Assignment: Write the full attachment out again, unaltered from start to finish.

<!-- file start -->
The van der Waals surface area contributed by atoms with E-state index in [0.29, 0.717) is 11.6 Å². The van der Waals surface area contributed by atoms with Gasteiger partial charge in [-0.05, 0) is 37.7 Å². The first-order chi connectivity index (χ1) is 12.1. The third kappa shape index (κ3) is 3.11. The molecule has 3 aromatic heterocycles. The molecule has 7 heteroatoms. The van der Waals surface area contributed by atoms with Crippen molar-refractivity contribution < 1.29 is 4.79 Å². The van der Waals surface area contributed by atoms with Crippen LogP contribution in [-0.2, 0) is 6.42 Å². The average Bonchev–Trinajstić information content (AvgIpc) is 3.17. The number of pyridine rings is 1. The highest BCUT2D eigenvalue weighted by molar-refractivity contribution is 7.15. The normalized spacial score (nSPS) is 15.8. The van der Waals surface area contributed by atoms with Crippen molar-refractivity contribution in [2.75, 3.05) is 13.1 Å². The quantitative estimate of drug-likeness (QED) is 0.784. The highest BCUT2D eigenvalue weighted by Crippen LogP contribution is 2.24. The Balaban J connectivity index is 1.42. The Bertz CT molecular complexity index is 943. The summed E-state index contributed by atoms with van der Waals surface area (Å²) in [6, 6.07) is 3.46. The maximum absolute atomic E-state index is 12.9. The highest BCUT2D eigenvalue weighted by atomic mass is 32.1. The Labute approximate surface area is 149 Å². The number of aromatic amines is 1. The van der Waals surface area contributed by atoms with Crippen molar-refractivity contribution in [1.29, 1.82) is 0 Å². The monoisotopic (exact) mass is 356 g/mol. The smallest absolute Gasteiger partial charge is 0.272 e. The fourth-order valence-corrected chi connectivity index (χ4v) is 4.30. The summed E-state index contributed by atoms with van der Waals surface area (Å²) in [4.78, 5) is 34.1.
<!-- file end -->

The van der Waals surface area contributed by atoms with E-state index in [0.29, 0.717) is 11.6 Å². The van der Waals surface area contributed by atoms with Gasteiger partial charge in [-0.05, 0) is 37.7 Å². The first-order chi connectivity index (χ1) is 12.1. The third kappa shape index (κ3) is 3.11. The molecule has 3 aromatic heterocycles. The molecule has 7 heteroatoms. The van der Waals surface area contributed by atoms with Crippen molar-refractivity contribution < 1.29 is 4.79 Å². The van der Waals surface area contributed by atoms with Crippen LogP contribution in [-0.2, 0) is 6.42 Å². The average Bonchev–Trinajstić information content (AvgIpc) is 3.17. The number of pyridine rings is 1. The highest BCUT2D eigenvalue weighted by molar-refractivity contribution is 7.15. The normalized spacial score (nSPS) is 15.8. The van der Waals surface area contributed by atoms with Crippen molar-refractivity contribution in [2.75, 3.05) is 13.1 Å². The quantitative estimate of drug-likeness (QED) is 0.784. The highest BCUT2D eigenvalue weighted by Crippen LogP contribution is 2.24. The Balaban J connectivity index is 1.42. The Bertz CT molecular complexity index is 943. The summed E-state index contributed by atoms with van der Waals surface area (Å²) in [6, 6.07) is 3.46. The maximum absolute atomic E-state index is 12.9. The highest BCUT2D eigenvalue weighted by atomic mass is 32.1. The Labute approximate surface area is 149 Å². The number of aromatic amines is 1. The van der Waals surface area contributed by atoms with Crippen molar-refractivity contribution in [1.29, 1.82) is 0 Å². The monoisotopic (exact) mass is 356 g/mol. The smallest absolute Gasteiger partial charge is 0.272 e. The fourth-order valence-corrected chi connectivity index (χ4v) is 4.30. The summed E-state index contributed by atoms with van der Waals surface area (Å²) in [4.78, 5) is 34.1.